The second annual "Health of the Air" report from the Marron Institute of Urban Management at NYU and the American Thoracic Society (ATS) is now available showing the health impacts of air pollution in cities across the United States. Health estimates in the report are made for counties with outdoor pollution levels that exceed ATS recommendations of 60 parts per billion for ozone, 11 micrograms per cubic meter of PM2.5 for the annual standard or 25 micrograms per cubic meter of PM2.5 for the short-term standard.
Approximately 6,270 excess deaths—as well as 15,500 major health events, or morbidities, and 12.7 million impacted days, or days when an individual was kept from work, school, or other activities due to health exacerbations— are occurring each year in the United States as a result of air pollution concentrations exceeding ATS-recommended standards for fine particle pollution (PM2.5) and ozone.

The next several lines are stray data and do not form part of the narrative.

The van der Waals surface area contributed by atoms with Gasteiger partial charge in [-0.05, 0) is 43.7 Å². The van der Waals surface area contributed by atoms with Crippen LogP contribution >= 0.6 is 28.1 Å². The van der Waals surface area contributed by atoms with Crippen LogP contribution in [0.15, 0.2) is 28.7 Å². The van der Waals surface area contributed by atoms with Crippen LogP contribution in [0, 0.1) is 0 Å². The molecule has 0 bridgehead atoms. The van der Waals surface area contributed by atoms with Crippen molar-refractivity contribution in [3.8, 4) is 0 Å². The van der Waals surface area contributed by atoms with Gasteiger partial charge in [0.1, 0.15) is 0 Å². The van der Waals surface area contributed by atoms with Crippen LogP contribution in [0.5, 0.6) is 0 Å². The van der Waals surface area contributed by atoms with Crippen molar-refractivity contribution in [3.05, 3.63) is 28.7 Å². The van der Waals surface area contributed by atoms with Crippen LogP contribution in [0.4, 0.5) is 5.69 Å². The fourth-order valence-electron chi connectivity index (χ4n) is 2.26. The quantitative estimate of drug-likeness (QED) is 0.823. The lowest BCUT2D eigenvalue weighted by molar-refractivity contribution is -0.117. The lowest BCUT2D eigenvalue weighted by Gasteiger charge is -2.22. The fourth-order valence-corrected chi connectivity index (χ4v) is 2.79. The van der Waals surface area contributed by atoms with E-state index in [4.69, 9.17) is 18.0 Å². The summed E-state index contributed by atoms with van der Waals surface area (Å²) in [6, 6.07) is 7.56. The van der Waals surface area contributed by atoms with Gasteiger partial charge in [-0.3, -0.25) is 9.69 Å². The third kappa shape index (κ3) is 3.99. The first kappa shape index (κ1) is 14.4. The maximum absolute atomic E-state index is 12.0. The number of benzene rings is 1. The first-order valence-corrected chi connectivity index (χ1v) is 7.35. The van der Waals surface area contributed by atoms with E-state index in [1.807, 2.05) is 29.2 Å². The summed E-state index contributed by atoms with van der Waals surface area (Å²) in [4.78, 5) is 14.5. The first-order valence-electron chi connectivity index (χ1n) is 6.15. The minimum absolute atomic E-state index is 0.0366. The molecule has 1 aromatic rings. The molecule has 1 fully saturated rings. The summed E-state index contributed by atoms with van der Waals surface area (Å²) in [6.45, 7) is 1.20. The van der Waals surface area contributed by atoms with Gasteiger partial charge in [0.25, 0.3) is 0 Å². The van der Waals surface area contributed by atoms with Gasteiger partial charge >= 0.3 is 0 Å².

You can see the local estimates of the health impacts of air pollution in your city at HealthoftheAir.org.
The results are described in the report published in the peer-reviewed journal Annals of the American Thoracic Study.
Tile image courtesy of Josh Rose.